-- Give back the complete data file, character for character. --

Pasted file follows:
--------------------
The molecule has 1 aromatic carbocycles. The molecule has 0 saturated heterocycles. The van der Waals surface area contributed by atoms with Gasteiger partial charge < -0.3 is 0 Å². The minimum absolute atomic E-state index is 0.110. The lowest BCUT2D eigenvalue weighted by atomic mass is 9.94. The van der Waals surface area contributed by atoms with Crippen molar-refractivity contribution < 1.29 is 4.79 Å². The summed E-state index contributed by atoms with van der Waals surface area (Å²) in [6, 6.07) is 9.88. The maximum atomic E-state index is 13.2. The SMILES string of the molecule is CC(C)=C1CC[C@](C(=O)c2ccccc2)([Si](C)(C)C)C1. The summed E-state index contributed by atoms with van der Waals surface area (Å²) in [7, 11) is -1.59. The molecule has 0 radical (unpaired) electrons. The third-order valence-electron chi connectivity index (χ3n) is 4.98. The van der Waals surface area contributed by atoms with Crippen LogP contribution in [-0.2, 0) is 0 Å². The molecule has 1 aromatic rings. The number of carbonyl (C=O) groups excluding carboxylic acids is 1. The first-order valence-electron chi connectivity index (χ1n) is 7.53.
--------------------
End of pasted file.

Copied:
The molecule has 1 aromatic carbocycles. The molecule has 0 saturated heterocycles. The van der Waals surface area contributed by atoms with Gasteiger partial charge < -0.3 is 0 Å². The minimum absolute atomic E-state index is 0.110. The lowest BCUT2D eigenvalue weighted by atomic mass is 9.94. The van der Waals surface area contributed by atoms with Crippen molar-refractivity contribution < 1.29 is 4.79 Å². The summed E-state index contributed by atoms with van der Waals surface area (Å²) in [6, 6.07) is 9.88. The maximum atomic E-state index is 13.2. The SMILES string of the molecule is CC(C)=C1CC[C@](C(=O)c2ccccc2)([Si](C)(C)C)C1. The summed E-state index contributed by atoms with van der Waals surface area (Å²) in [7, 11) is -1.59. The molecule has 0 radical (unpaired) electrons. The third-order valence-electron chi connectivity index (χ3n) is 4.98. The van der Waals surface area contributed by atoms with Crippen LogP contribution in [-0.2, 0) is 0 Å². The molecule has 1 aromatic rings. The number of carbonyl (C=O) groups excluding carboxylic acids is 1. The first-order valence-electron chi connectivity index (χ1n) is 7.53.